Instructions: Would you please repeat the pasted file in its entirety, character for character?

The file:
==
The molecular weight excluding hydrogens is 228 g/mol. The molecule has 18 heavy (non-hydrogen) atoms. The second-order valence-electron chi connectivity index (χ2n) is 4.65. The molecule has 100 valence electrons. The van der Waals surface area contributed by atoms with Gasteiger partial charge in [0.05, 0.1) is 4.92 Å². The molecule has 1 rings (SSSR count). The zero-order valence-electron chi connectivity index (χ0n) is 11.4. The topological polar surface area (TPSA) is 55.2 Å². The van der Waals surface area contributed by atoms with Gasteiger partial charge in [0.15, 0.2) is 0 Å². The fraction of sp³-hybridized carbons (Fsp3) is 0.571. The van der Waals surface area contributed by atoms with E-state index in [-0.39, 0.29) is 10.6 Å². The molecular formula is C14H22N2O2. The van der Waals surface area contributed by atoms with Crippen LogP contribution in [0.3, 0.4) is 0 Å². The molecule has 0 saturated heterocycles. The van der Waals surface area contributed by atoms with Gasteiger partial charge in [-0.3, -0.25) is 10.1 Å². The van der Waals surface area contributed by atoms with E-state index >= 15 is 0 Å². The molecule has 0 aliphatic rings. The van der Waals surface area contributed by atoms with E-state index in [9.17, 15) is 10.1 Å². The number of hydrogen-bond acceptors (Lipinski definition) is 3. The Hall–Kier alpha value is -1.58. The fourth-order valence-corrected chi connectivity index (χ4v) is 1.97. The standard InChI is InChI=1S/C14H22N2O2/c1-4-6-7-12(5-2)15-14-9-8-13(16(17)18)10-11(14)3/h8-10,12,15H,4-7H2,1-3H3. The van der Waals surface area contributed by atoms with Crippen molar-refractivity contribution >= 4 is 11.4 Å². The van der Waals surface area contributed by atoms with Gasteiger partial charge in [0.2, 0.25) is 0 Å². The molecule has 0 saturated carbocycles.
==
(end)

The molecular weight excluding hydrogens is 228 g/mol. The molecule has 18 heavy (non-hydrogen) atoms. The second-order valence-electron chi connectivity index (χ2n) is 4.65. The molecule has 100 valence electrons. The van der Waals surface area contributed by atoms with Gasteiger partial charge in [0.05, 0.1) is 4.92 Å². The molecule has 1 rings (SSSR count). The zero-order valence-electron chi connectivity index (χ0n) is 11.4. The topological polar surface area (TPSA) is 55.2 Å². The van der Waals surface area contributed by atoms with Gasteiger partial charge in [0.15, 0.2) is 0 Å². The fraction of sp³-hybridized carbons (Fsp3) is 0.571. The van der Waals surface area contributed by atoms with E-state index in [-0.39, 0.29) is 10.6 Å². The molecular formula is C14H22N2O2. The van der Waals surface area contributed by atoms with Crippen LogP contribution in [0.3, 0.4) is 0 Å². The molecule has 0 saturated heterocycles. The van der Waals surface area contributed by atoms with Gasteiger partial charge in [-0.3, -0.25) is 10.1 Å². The van der Waals surface area contributed by atoms with E-state index >= 15 is 0 Å². The molecule has 0 aliphatic rings. The van der Waals surface area contributed by atoms with E-state index in [9.17, 15) is 10.1 Å². The number of hydrogen-bond acceptors (Lipinski definition) is 3. The Hall–Kier alpha value is -1.58. The fourth-order valence-corrected chi connectivity index (χ4v) is 1.97. The standard InChI is InChI=1S/C14H22N2O2/c1-4-6-7-12(5-2)15-14-9-8-13(16(17)18)10-11(14)3/h8-10,12,15H,4-7H2,1-3H3. The van der Waals surface area contributed by atoms with Crippen molar-refractivity contribution >= 4 is 11.4 Å². The van der Waals surface area contributed by atoms with Gasteiger partial charge in [0.2, 0.25) is 0 Å². The molecule has 0 saturated carbocycles.